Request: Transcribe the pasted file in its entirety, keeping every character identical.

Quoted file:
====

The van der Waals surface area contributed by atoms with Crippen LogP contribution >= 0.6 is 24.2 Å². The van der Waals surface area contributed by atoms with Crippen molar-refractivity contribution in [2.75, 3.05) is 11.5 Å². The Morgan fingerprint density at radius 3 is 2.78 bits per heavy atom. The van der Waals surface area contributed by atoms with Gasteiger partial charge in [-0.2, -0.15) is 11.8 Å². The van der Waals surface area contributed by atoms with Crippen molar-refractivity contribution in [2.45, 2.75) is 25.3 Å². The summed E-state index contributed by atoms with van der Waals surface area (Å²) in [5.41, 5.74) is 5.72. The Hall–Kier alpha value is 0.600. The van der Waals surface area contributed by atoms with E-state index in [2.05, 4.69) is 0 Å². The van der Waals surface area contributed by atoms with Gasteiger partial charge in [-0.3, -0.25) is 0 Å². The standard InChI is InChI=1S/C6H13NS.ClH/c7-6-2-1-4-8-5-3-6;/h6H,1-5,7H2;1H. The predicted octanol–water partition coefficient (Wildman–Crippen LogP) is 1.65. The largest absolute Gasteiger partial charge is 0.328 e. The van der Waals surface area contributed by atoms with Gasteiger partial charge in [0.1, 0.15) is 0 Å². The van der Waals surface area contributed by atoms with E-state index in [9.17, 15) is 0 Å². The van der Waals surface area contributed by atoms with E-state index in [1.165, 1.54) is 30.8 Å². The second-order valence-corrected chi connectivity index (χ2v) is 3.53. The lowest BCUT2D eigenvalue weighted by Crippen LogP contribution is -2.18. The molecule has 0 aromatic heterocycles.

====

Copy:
The van der Waals surface area contributed by atoms with Crippen LogP contribution >= 0.6 is 24.2 Å². The van der Waals surface area contributed by atoms with Crippen molar-refractivity contribution in [2.75, 3.05) is 11.5 Å². The Morgan fingerprint density at radius 3 is 2.78 bits per heavy atom. The van der Waals surface area contributed by atoms with Gasteiger partial charge in [-0.2, -0.15) is 11.8 Å². The van der Waals surface area contributed by atoms with Crippen molar-refractivity contribution in [2.45, 2.75) is 25.3 Å². The summed E-state index contributed by atoms with van der Waals surface area (Å²) in [5.41, 5.74) is 5.72. The Hall–Kier alpha value is 0.600. The van der Waals surface area contributed by atoms with E-state index in [2.05, 4.69) is 0 Å². The van der Waals surface area contributed by atoms with Gasteiger partial charge in [-0.3, -0.25) is 0 Å². The standard InChI is InChI=1S/C6H13NS.ClH/c7-6-2-1-4-8-5-3-6;/h6H,1-5,7H2;1H. The predicted octanol–water partition coefficient (Wildman–Crippen LogP) is 1.65. The largest absolute Gasteiger partial charge is 0.328 e. The van der Waals surface area contributed by atoms with Gasteiger partial charge in [0.1, 0.15) is 0 Å². The van der Waals surface area contributed by atoms with E-state index in [9.17, 15) is 0 Å². The van der Waals surface area contributed by atoms with E-state index in [1.165, 1.54) is 30.8 Å². The second-order valence-corrected chi connectivity index (χ2v) is 3.53. The lowest BCUT2D eigenvalue weighted by Crippen LogP contribution is -2.18. The molecule has 0 aromatic heterocycles.